Those "business" ideas include bringing in someone to secure sponsorship for vital green-space projects who would be remunerated largely according to performance rather than according to the standard fixed salary package.
Meanwhile, like many other authorities, Richmond, which is facing a squeeze on spending over the next three years, is planning to run more events in its green spaces - a move that currently raises £60,000 a year. Its parks team has formed partnerships with "fit equipment" manufacturers to lend kit for six months with the promise to residents that the council will fund half the cost of purchasing the kit if the community can raise the rest.
The ideas might not all be radical, or even all that new, but what matters is that they represent a strong dose of positive thinking on behalf of the Richmond team to the challenges ahead.
It was a similarly positive approach that earned Nottingham City Council's parks team its award for Open Space Management Team of the Year at this month's Horticulture Week Landscape & Amenity Awards. In Nottingham's case, this was evidenced by its success as a green space advocate, helping it to secure £100,000 from local businesses for a range of new projects, £200,000 worth of assistance from volunteers and £300,000 in extra authority cash for allotments.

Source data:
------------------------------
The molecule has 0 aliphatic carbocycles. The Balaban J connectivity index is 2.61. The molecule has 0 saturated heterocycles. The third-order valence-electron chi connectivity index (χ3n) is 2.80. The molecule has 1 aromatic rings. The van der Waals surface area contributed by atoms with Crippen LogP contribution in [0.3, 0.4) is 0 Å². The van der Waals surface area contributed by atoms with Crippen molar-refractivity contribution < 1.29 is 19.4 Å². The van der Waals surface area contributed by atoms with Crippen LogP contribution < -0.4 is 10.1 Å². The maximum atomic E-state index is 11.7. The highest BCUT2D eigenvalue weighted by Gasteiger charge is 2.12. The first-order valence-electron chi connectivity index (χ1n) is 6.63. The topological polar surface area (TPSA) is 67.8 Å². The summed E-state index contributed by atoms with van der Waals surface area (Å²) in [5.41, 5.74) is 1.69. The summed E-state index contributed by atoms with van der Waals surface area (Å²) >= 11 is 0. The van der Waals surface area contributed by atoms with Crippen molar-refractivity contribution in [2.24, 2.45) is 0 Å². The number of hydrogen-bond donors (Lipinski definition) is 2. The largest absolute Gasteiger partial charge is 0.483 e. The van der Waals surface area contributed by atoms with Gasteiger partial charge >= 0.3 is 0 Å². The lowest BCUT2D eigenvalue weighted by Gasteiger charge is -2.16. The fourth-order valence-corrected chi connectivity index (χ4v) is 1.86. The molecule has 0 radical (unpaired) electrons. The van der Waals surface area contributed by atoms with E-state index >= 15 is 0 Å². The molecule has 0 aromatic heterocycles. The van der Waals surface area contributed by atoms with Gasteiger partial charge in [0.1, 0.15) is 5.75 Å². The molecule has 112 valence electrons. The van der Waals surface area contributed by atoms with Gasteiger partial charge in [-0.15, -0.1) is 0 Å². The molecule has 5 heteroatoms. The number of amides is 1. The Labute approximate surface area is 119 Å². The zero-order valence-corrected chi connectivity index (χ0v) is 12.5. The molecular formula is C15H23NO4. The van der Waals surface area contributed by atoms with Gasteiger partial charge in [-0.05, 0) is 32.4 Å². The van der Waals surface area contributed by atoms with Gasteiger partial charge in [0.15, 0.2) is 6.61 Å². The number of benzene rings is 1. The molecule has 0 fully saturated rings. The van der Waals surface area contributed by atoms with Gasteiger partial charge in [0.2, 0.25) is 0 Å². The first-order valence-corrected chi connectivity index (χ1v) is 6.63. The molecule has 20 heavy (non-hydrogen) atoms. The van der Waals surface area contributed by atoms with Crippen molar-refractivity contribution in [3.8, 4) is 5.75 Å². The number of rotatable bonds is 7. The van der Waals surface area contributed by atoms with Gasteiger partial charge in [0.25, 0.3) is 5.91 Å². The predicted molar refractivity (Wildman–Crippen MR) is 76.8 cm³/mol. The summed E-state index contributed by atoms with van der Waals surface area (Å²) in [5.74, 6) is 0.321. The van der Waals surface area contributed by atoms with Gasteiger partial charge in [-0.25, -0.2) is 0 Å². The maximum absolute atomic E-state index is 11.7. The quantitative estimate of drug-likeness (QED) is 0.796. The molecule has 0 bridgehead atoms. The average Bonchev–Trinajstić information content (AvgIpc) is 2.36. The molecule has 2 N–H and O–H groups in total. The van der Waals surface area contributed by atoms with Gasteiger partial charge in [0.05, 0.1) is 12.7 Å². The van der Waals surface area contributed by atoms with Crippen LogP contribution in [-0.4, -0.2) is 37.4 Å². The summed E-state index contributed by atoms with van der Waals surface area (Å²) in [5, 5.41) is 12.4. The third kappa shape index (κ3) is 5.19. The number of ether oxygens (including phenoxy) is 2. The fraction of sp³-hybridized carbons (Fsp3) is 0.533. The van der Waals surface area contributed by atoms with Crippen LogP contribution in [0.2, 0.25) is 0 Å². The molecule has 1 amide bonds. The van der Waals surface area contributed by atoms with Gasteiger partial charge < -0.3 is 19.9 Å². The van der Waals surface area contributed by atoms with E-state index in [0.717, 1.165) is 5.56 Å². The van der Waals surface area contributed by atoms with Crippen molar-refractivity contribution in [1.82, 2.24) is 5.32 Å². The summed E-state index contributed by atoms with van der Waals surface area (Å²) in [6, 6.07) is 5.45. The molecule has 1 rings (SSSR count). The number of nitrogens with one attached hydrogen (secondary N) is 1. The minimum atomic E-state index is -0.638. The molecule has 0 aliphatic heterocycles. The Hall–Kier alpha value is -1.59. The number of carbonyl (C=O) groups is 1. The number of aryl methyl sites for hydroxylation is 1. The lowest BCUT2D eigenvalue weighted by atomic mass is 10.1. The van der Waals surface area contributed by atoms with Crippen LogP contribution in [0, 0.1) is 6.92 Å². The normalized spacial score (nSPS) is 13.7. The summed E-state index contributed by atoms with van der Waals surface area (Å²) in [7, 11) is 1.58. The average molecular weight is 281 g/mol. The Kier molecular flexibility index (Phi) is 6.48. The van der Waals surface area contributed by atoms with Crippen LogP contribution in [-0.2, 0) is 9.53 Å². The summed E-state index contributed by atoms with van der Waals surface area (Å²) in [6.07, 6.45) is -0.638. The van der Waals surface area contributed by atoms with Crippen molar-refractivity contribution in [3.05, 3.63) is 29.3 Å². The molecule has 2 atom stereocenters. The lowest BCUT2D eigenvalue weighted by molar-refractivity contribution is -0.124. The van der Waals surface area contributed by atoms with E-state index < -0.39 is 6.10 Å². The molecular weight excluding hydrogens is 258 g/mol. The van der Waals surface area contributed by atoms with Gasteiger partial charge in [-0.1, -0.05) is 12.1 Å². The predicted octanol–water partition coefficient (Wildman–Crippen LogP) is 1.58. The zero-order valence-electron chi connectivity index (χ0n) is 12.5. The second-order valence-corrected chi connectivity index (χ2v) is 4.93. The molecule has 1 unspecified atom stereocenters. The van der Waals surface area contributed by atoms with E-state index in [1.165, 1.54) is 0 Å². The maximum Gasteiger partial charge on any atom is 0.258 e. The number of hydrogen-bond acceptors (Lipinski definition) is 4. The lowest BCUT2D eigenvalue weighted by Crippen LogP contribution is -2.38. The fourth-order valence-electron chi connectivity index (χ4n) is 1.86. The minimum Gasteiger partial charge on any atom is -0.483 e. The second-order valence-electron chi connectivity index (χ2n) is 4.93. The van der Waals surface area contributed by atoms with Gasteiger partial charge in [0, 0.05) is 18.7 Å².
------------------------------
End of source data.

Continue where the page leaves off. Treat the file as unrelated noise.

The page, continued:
We all have a pretty good idea now of the challenges that will be facing the green-space sector as we hit 2010. Adding to those challenges, as our report on p21 notes, is the looming 15th anniversary of the first wave of Heritage Lottery Fund-supported park projects when strictures on local authorities for their upkeep will no longer apply. The kind of positive thinking and leadership emerging from authorities such as Richmond, Nottingham and many more is what is needed to see the sector through.